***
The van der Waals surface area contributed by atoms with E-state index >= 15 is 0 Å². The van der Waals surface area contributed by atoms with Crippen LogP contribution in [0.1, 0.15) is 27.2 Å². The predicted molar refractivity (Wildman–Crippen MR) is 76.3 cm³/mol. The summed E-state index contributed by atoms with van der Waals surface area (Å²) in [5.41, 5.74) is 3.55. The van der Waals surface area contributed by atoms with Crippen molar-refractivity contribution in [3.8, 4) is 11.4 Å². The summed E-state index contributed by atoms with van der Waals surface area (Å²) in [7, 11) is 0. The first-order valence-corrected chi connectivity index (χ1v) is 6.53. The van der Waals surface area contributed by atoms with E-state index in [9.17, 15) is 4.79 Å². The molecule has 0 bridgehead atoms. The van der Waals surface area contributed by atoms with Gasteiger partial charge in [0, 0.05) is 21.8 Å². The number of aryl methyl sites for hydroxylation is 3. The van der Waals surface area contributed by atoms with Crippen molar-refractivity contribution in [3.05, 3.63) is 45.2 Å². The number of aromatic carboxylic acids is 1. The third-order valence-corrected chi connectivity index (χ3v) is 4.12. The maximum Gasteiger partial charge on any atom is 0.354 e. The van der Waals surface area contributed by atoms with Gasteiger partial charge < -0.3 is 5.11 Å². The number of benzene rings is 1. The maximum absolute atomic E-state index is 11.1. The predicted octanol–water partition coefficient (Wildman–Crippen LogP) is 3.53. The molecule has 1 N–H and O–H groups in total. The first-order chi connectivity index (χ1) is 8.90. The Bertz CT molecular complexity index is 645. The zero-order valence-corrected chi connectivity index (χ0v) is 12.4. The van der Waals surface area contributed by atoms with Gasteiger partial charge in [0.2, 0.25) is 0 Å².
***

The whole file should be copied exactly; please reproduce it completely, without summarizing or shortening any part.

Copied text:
The van der Waals surface area contributed by atoms with E-state index >= 15 is 0 Å². The van der Waals surface area contributed by atoms with Crippen LogP contribution in [0.1, 0.15) is 27.2 Å². The predicted molar refractivity (Wildman–Crippen MR) is 76.3 cm³/mol. The summed E-state index contributed by atoms with van der Waals surface area (Å²) in [5.41, 5.74) is 3.55. The van der Waals surface area contributed by atoms with Crippen molar-refractivity contribution in [3.8, 4) is 11.4 Å². The summed E-state index contributed by atoms with van der Waals surface area (Å²) in [7, 11) is 0. The first-order valence-corrected chi connectivity index (χ1v) is 6.53. The van der Waals surface area contributed by atoms with E-state index in [9.17, 15) is 4.79 Å². The molecule has 0 bridgehead atoms. The van der Waals surface area contributed by atoms with Gasteiger partial charge in [0, 0.05) is 21.8 Å². The number of aryl methyl sites for hydroxylation is 3. The van der Waals surface area contributed by atoms with Crippen molar-refractivity contribution in [3.05, 3.63) is 45.2 Å². The number of aromatic carboxylic acids is 1. The third-order valence-corrected chi connectivity index (χ3v) is 4.12. The maximum Gasteiger partial charge on any atom is 0.354 e. The van der Waals surface area contributed by atoms with Gasteiger partial charge < -0.3 is 5.11 Å². The number of benzene rings is 1. The maximum absolute atomic E-state index is 11.1. The predicted octanol–water partition coefficient (Wildman–Crippen LogP) is 3.53. The molecule has 1 N–H and O–H groups in total. The first-order chi connectivity index (χ1) is 8.90. The Bertz CT molecular complexity index is 645. The zero-order valence-corrected chi connectivity index (χ0v) is 12.4. The van der Waals surface area contributed by atoms with Gasteiger partial charge in [0.2, 0.25) is 0 Å².